Netanyahu's Trial Despite His Current Victory

Prime Minister Benjamin Netanyahu meets with right bloc leaders (photo credit: LIKUD)
On the heels of Prime Minister Benjamin Netanyahu's impressive electoral victory on Monday, reports resurfaced about whether his lawyers would be able to pull-off a further delay in his trial, set to start on March 17.
While it is not impossible that he may get a short delay, there is a strong chance that the court will deny any postponement, and if they grant a postponement, it will not be significant.

Netanyahu could request a postponement, claiming that the prosecution has not turned over all evidentiary materials. Or he could argue that the ongoing process of the State Comptroller Committee hearing his request that it permit tycoon Spencer Partridge pay an estimated NIS 10 million in legal fees going forward relating to the trial  has not been completed. 
Netanyahu will probably also note he is deep in trying to form a coalition government and needs to not be distracted.
Underlying all of this will be the message to the court that it better treat Netanyahu differently and carefully because he just won the support of a clear majority (or at least plurality) of the public despite the public's knowledge of the three corruption cases he faces.
The reason that the court will not give him much of a delay fall into substantive and technical categories.
Substantively, the court and Attorney-General Avichai Mandelblit have attempted to walk a middle path with Netanyahu and electoral considerations.
At every crossroads where the legal establishment could have actively pushed Netanyahu out of office, it did not. At the same time, at every point where the legal establishment could have completely given Netanyahu a pass, it did not. 
The middle road ideology appears to be that Netanyahu will get temporary delays to avoid being seen by the public as rushing his trial or blatantly interfering to hurt his electoral chances, but not giving him substantial delays, which might appear to the public as cowering or shirking legal responsibility to bring him to trial.
The High Court could have rejected a petition to force his resignation out of hand, or could have heard it and ruled that it for sure had no jurisdiction to force out a prime minister pre-conviction.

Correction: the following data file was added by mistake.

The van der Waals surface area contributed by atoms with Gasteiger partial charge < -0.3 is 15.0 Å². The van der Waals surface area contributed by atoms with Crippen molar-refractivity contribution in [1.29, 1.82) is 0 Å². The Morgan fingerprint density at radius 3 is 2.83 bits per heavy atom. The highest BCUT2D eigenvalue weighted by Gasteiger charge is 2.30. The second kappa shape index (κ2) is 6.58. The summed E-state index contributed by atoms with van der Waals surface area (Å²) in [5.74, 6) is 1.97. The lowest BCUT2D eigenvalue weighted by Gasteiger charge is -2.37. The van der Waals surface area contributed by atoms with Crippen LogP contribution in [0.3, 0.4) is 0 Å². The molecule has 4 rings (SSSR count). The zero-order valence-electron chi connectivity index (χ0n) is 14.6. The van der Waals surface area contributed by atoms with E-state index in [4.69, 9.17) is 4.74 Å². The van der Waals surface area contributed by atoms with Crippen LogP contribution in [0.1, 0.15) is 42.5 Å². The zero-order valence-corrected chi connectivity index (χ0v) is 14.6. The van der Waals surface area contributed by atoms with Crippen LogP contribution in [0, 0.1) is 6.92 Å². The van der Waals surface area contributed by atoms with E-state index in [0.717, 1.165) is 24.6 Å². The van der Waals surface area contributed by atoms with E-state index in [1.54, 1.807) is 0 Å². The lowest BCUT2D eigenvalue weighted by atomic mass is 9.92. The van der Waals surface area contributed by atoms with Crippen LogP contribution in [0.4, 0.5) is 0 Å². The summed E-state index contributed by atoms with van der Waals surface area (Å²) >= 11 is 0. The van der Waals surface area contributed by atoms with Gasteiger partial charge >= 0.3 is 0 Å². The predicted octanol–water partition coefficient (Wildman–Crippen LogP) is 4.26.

On the opposite extreme, the High Court could have ordered Netanyahu to resign pre-election.
Instead the High Court let Netanyahu run, but it also heard the petition and essentially said that it potentially might have the power to order a prime minister to quit, but thought it would be poor judgement to do so given the state of the country and that Netanyahu had not yet been convicted.
The Jerusalem District Court could have made sure that Netanyahu's trial started pre-election. He was due to be indicted November 21 and the delay until January 28 by an eventually withdrawn immunity request could easily have justified a trial starting by mid-February.
Or the Jerusalem District Court could have not set a trial date at all, waiting for the election results, which would have signalled a readiness to postpone indefinitely if Netanyahu won.
Instead, the Jerusalem District Court chose a middle path of announcing a date while elections were still running, but making the date itself two weeks after elections.
This gives Netanyahu time to catch his breath, theoretically enough time to form a government if he had won a 61-seat right-wing bloc majority outright (which it appears he just missed), but also signalled that the court would proceed with the trial even if standard multiple month coalition negotiations were underway.
In terms of Netanyahu's technical objections, the court might at most give a small delay as Mandelblit has occasionally done in the past.
The fact that the prosecution and defense have not agreed about how much evidence has been turned over will not delay the March 17 date much because that is exactly what the first hearing is scheduled to resolve. Witnesses will not be called until mid-late 2020.
The fact that the comptroller committee is debating Netanyahu's legal-financial equation will not get more than a small postponement, if any at all, because they can reach their decision fairly quickly and because the judges know that an earlier comptroller committee rejected his request for tycoon-financing for his trial three times. 
Meaning there is nothing new about this issue, and if anything, the court may look condescendingly on the comptroller committee's reversal of its earlier three decisions, made possible when new State Comptroller Matanyahu Englman replaced the old committee with new members reportedly with links to Likud.
Further, the court will likely take its signal from Mandelblit, whose position has been that whether Netanyahu can get outside financing or not is an outside issue that does not impact the calendar of legal decisions regarding his case. In other words, he may end up getting outside financing, but it is not a guaranteed right that can delay his case.
Most importantly, a new Netanyahu coalition has carried rumors of passing a retroactive immunity law to scrap the criminal case.
This has not gone over well with the court, and moving forward with the case without exceptional delays will be the court's clear message that it will not be intimidated by such threats.

Comments

Popular posts from this blog

Dr. Vladimir Zelenko has now treated 699 coronavirus patients with 100% success

ORIGIN OF THE AKAN

GARDEN OF EDEN FOUND IN AFRICA

THE HISTORY AND ORIGIN OF THE ZULU PEOPLE

BRIEF HISTORY OF NKALAHA.

FIVE WAYS A WIFE CAN REST HER HUSBAND ON HER

MYSTERY OF IGBO COSMOLOGY

THE ORIGIN AND HISTORY OF UDI by Onyeji Nnaji

THE ORIGIN AND HISTORY OF NSUKKA by Onyeji Nnaji

ETHIOPIA:THE OLDEST PEOPLE IN THE MIDDLE EAST